Participation in community programmes by the Roma community is low, whilst this community presents with high risk of poor health and low levels of wellbeing. To improve…
Participation in community programmes by the Roma community is low, whilst this community presents with high risk of poor health and low levels of wellbeing. To improve rates of participation in programmes, compatibility must be achieved between implementation efforts and levels of readiness in the community. The Community Readiness Model (CRM) is a widely used toolkit which provides an indication of how prepared and willing a community is to take action on specific issues. The purpose of this paper is to present findings from a CRM assessment for the Eastern European Roma community in Bradford, UK, on issues related to nutrition and obesity.
The authors interviewed key respondents identified as knowledgeable about the Roma community using the CRM. This approach applies a mixed methodology incorporating readiness scores and qualitative data. A mean community readiness score was calculated enabling researchers to place the community in one of nine possible stages of readiness. Interview transcripts were analysed using a qualitative framework analysis to generate the contextual information.
An overall score consistent with vague awareness was achieved, which indicates a low level of community readiness. This score suggests that there will be a low likelihood of participation in currently available nutrition and obesity programmes.
To our knowledge, this is the first study to apply the CRM in the Roma community for any issue. The authors present the findings for each of the six dimensions that make up the CRM together with salient qualitative findings.
Purpose – Using a framework of intersectionality, this chapter makes visible the realities of women of color who try to form relationships through the use of personal…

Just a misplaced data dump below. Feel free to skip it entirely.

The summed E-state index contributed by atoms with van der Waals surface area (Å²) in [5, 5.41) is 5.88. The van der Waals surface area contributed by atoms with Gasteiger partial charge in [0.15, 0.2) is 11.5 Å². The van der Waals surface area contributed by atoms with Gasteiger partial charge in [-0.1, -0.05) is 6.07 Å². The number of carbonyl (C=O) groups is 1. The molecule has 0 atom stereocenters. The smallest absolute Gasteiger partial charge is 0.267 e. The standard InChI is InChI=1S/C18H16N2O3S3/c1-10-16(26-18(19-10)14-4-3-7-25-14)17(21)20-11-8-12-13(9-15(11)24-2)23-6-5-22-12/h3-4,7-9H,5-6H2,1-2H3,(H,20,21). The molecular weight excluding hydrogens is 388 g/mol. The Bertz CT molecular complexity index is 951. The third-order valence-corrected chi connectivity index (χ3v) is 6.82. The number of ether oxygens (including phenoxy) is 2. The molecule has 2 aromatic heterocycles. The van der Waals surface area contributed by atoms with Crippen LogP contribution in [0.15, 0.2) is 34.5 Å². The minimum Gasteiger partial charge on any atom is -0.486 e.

Purpose – Using a framework of intersectionality, this chapter makes visible the realities of women of color who try to form relationships through the use of personal advertising.Methodological/approach – A discursive analysis of race and social class in personal ads using Phrase Tokens, and in-depth interviews with 14 women of color who participated in various forms of personal advertising, present the synergism of race and racism, sex and sexism, and sexuality and heteronormativity, and how these systems continue to pervade interpersonal relations.Finding – Patterns found in both texts and narratives illustrate how establishing relationships among women who are members of heterogeneous collectivities continues to be located in systems of inequality. These data also illustrate how ad placers are unique individuals whose markers of race, class, gender, and sex identity, produce commonalities, yet how their narratives reflect diverse goals, experiences, and responses to those experiences. Women of color convey how personal advertising remains rooted in modern society where people choose their individual affiliations and continue to be defined by their group affiliations.Originality/value of chapter – Though the structural factors and social processes involved in personal advertising are relevant to the formation of interpersonal and social relationships, the phenomenon of personal advertising as a form of courtship has received relatively little attention by sociologists. In rethinking the intersections of race, gender, and social class in personal advertising this chapter includes participants’ voices to more fully understand the motivations for personal advertising, how women ‘do’ identity, and how they experience personal advertising.